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Thursday, July 25, 2024 | Digital Edition | Crossword & Sudoku

Van Den Berg gives his ancestors a voice

Gaye Doolan with Dylan Van Den Berg… “There is a joy in identity and I feel that Dylan has found strength in this identity,” says Doolan. Photo: Helen Musa.

DYLAN Van Den Berg and his auntie, Gaye Doolan, make a formidable double act.

He’s the up-and-coming actor and playwright who just snared the coveted Nick Enright Prize for Playwriting at the NSW Premier’s Literary Awards, as well as the Griffin Award and the Rodney Seaborn Playwrights Award in 2020.

She’s the former chair of the ANU College of Medicine, Biology and Environment, and the Environment Reconciliation Action Plan Committee at the ANU Medical School, and now works with the National Cultural Educators and Cultural Mentors Network. 

Both identify as Palawa Tasmanian Aboriginal Australians from the north-east of Tasmania, and both are linked through a close ancestral relationship, although Doolan prefers to call herself “more like his great-aunt”.

During his years studying Indonesian and drama at the ANU – the only university where he could do that – she’d come to watch him acting in plays like Kafka’s “Metamorphosis” and, as time went on, presenting plays in readings and workshops before he went on to study at the State University of New York.

Now, he’s the actor-writer, while she’s cultural adviser on a journey of discovery about their common forebears through Van Den Berg’s prize-winning play, “Milk”. 

The play has been admired by assessors of the Enright Prize for its exceptional originality, and is soon to be seen at The Street Theatre in the world premiere production by Virginia Savage.

It’s a resounding triumph for The Street’s “First Seen” program, where it has been in development since 2018.

Dylan Van Den Berg and Roxanne McDonald. Photo: Creswick Collective.

Not only have the three characters been expanded, but also the imagery in Imogen Keen’s set and costumes, the island soundscape by Peter Bailey and the lighting by Gerry Corcoran, which helps take the audience on a voyage through time and space, have been brought to life in the rehearsal room.

Briefly, a young Palawa man (played by Van Den Berg himself and, like him, light-skinned) takes a dark journey into self and country on a metaphysical island, travelling backwards and forwards between the early colonial years and the violence experienced by an ancestor (Roxanne McDonald), much like his great-grandmother.

As well, he meets her party-loving granddaughter (Katie Beckett) dressing up for a date in the 1960s.

“Milk” ends with a beginning, as his character is seen picking up a stone and leaving the island. 

Since its earliest dramaturgical workshop, which I attended, the play has been considerably refined, especially in light of the Black Lives Matter movement which has burgeoned in the last couple of years.

“Dylan sticks to his historical facts,” Doolan says.

“He hasn’t just made up things that would fit nicely in a story. He makes a contribution to truth-telling.”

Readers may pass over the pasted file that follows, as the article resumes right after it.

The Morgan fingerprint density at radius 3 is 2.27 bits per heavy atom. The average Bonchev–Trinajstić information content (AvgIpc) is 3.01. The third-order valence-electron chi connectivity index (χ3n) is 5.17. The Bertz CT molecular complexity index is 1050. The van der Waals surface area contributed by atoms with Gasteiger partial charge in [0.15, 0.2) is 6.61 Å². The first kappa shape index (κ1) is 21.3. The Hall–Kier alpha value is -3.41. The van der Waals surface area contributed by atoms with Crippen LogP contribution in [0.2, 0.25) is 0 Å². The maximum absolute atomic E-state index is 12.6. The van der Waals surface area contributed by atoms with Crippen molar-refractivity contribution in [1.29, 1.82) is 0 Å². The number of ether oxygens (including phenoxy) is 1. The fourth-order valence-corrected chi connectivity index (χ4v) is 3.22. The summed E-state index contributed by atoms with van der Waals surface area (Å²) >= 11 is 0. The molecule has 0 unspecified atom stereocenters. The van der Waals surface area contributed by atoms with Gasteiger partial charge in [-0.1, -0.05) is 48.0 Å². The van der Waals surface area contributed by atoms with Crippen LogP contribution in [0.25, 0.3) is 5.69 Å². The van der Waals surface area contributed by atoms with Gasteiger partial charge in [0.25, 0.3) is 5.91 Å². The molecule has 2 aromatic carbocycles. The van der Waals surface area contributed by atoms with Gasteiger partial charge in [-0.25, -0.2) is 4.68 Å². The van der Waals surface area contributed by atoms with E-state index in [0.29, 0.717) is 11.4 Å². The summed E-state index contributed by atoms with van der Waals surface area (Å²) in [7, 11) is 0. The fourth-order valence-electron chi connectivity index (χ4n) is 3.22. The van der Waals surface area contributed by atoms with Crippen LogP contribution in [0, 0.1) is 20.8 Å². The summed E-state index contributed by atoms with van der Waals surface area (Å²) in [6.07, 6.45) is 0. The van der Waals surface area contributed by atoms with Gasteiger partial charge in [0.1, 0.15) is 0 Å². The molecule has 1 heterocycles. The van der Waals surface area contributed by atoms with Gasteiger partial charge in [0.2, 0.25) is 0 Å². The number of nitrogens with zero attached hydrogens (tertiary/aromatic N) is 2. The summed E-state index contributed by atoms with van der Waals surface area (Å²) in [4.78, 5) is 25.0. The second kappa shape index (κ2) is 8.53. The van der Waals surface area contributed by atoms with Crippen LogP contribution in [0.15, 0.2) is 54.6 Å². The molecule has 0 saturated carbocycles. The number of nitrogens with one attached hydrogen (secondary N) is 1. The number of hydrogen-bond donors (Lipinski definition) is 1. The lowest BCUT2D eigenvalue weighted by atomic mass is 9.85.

Costumes designs for “Milk” at The Street Theatre.

“Auntie Gaye had done some research and found something about my great-grandmother,” Van Den Berg says.

“Yes, it seems that Augustus Robinson knew what she was up to,” Doolan cuts in. That’s a reference to the British preacher who helped negotiate between settlers and aboriginals in the so-called “Black Wars” of the 1820s.

He’s aware of the argument that it’s not good to portray deceased people in a play, but says it’s “okay”, because this is not a short story but a play, “a way of presenting stories that brings people together”.

“We don’t go into the theatre wanting all the answers, but rather posing the questions and that, to me, reflects life – I wanted to give her [the ancestor] a voice,” he says.

Dylan Van Den Berg in “Milk”. Photo: Creswick Collective.

Van Den Berg and Doolan felt it was fine to take license with the ancestor’s language, because she did speak a little English, but it was much easier capturing the lingo of the 1960s auntie, who “passes” as white to survive. 

The third character, his character, he says, is going through the process of remembering.

“He finds some beautiful stories and at least one very heavy story.” No spoilers for that one.

“When you look like I do,“ he says, in reference to the fact that he can very easily pass as white, ”you feel like you have to justify yourself and sometimes people will say things like, ‘just how much do you have?’” – meaning how much Aboriginality.

But in playing himself, he believes he has objectified the part, saying, “just the fact that I wrote it means I removed it from myself”.

Besides, Doolan says, “there is a joy in identity and I feel that Dylan has found strength in this identity”.

“Milk”, at The Street Theatre, June 3 (preview) to June 12, book here or 6247 122s3.

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Helen Musa

Helen Musa

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